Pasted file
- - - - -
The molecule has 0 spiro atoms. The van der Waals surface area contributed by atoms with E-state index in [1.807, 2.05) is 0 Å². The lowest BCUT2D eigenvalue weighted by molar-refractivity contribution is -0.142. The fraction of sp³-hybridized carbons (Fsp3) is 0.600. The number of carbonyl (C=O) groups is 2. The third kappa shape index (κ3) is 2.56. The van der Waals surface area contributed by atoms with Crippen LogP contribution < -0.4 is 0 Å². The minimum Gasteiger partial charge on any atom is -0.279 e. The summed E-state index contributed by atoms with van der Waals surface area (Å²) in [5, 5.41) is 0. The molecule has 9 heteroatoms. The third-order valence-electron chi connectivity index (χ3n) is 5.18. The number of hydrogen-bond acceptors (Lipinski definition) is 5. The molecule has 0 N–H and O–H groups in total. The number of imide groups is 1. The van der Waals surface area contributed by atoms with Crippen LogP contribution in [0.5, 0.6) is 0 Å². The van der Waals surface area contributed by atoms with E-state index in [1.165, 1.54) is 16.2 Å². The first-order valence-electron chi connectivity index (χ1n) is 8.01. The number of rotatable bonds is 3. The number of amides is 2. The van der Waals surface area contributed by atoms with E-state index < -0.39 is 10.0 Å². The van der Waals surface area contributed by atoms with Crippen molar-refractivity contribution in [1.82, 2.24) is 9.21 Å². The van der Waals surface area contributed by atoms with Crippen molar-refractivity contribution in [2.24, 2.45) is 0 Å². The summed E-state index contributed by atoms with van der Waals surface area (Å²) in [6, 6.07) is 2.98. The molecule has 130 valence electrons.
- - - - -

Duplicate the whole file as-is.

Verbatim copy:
The molecule has 0 spiro atoms. The van der Waals surface area contributed by atoms with E-state index in [1.807, 2.05) is 0 Å². The lowest BCUT2D eigenvalue weighted by molar-refractivity contribution is -0.142. The fraction of sp³-hybridized carbons (Fsp3) is 0.600. The number of carbonyl (C=O) groups is 2. The third kappa shape index (κ3) is 2.56. The van der Waals surface area contributed by atoms with Crippen LogP contribution < -0.4 is 0 Å². The minimum Gasteiger partial charge on any atom is -0.279 e. The summed E-state index contributed by atoms with van der Waals surface area (Å²) in [5, 5.41) is 0. The molecule has 9 heteroatoms. The third-order valence-electron chi connectivity index (χ3n) is 5.18. The number of hydrogen-bond acceptors (Lipinski definition) is 5. The molecule has 0 N–H and O–H groups in total. The number of imide groups is 1. The van der Waals surface area contributed by atoms with Crippen LogP contribution in [0.5, 0.6) is 0 Å². The van der Waals surface area contributed by atoms with E-state index in [1.165, 1.54) is 16.2 Å². The first-order valence-electron chi connectivity index (χ1n) is 8.01. The number of rotatable bonds is 3. The number of amides is 2. The van der Waals surface area contributed by atoms with E-state index < -0.39 is 10.0 Å². The van der Waals surface area contributed by atoms with Crippen molar-refractivity contribution in [1.82, 2.24) is 9.21 Å². The van der Waals surface area contributed by atoms with Crippen molar-refractivity contribution in [2.24, 2.45) is 0 Å². The summed E-state index contributed by atoms with van der Waals surface area (Å²) in [6, 6.07) is 2.98. The molecule has 130 valence electrons.